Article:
For IP due diligence for investment in a start-up or young company, the most important conversation is with the key developer(s) of the product(s) or service(s) [the “Conversation”]. Ideally, the Conversation is led by an IP attorney who understands the technology. The goal is to determine the source of the product design. Was open source software used? Is this a variation of something an engineer was working on at a prior company? Was a published article used? Perhaps consultants were used? Was the design changed during development after some dead-ends? Where there isn’t budget for a full-fledged investigation, this Conversation and follow-up will likely get 80% of the risks identified for 20% of the cost.
As may be apparent, the answers to these questions will help determine both ownership and risks of a third party suit, the two most important things to determine in IP due diligence. Ideally, the Conversation should occur early in the investigation, but after some initial review of documents (e.g., a list of patent applications) so the IP attorney can ask intelligent questions.
Trade secrets. While the value of patents has been under attack (e.g., with the Supreme Court Alice and Mayo decisions limiting what can be patented and the establishment of IPRs), trade secrets have become a bigger risk with the current rapid changing of jobs by engineers and programmers. A recent example of the risk is the Waymo (Google) trade secret suit against Uber claiming damages of $1.9 billion when a former Waymo engineer joined Uber. The suit settled for equity roughly worth $245 million. Thus, the key developer conversation should explore whether any developers recently came from a competitor.
Willful Infringement under Halo
Under the Supreme Court’s 2016 Halo decision, egregious conduct can lead to willful infringement. One example could be copying with knowledge of a patent. Thus, the conversation with the key developers should uncover the inspiration for the product. There could be a Halo risk if it was modeled on a competitor product, and the developers looked at the competitor patents and decided they didn’t apply without patent attorney analysis. The risk could be mitigated by putting an opinion in place.
Third Party Patent Risks
The key developer conversation should go over the sources used for elements of the product. If a technical article was consulted, the authors should be checked for patents. Similarly, if a competitor product was looked at, the competitor patents can be examined. In any event, the Conversation should identify key competitors, who can be searched for patents.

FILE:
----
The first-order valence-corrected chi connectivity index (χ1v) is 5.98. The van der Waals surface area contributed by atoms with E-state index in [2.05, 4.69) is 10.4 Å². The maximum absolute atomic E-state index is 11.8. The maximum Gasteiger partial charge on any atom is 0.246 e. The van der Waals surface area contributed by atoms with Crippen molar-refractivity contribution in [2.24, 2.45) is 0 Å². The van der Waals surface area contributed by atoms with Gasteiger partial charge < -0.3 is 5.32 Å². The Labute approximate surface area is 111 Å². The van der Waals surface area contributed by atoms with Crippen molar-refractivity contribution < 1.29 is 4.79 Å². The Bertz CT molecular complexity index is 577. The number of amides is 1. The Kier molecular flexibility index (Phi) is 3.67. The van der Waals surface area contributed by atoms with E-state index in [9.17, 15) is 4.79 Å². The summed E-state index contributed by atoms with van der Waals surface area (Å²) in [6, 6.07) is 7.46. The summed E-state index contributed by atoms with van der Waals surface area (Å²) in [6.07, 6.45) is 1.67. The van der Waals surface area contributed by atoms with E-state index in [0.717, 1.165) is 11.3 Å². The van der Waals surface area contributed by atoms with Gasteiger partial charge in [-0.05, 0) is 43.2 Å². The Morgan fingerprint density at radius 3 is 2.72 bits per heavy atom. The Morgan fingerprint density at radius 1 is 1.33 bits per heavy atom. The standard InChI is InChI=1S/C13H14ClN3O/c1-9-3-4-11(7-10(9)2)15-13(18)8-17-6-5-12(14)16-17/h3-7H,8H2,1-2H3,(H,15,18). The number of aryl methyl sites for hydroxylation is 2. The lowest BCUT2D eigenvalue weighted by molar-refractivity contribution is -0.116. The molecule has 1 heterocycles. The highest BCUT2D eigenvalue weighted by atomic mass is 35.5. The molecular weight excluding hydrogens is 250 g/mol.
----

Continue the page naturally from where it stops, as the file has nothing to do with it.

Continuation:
Consultants, Independent Contractors
The Conversation should identify the main developers and whether any of the developers were outside consultants or independent contractors. With recent trends of classifying people as independent contractors instead of employees, checking their contracts is important. Even for employees, their contracts should be checked for an assignment of inventions, and to make sure there is not a pre-employment patent listed as an exception, which is relevant to the product.
The Conversation should cover any dead-ends during development, and future plans. This will aid a later review of Company patents. Some patent applications may relate to dead-ends the company dropped, and are thus not worth reviewing. Also, oftentimes the developers have already determined that the current design is a stop-gap, and will be changed in a year, thus possibly limiting the value of existing patent applications.
The use of open source by programmers is prevalent today. It is hard to find software without some open source piece. Most open source uses won’t present a big problem, but some require licensing the company’s software improvements for free. It is expense to run a software scan for open source components, so the Conversation should identify any significant open source uses so their licenses can be checked.
The answers to the above issues in the Conversation will provide a prioritized roadmap of what to look at and verify by examining written documents and doing further investigation. Unless they overlap, there may be a need to have a separate conversation with management on at least the following issues:
Identify whether any of the technology was in-licensed, and those licenses can then be reviewed. Similarly, there should be a query about any out-licensing that may limit the Company’s options.
Many start-ups have initial names that end up changing. Determine the priority of a trademark investigation by asking about any reasons the particular name is important, or whether there are plans to develop a new trademark.
Third Party Patent Risks
Identify whether there have been any IP disputes or any infringement letters or notifications of IP rights have been received, although this is uncommon until the start-up is more visible. Finally, although they rarely exist, ask if the company has done any freedom to operate studies or opinions or other analysis of third party rights.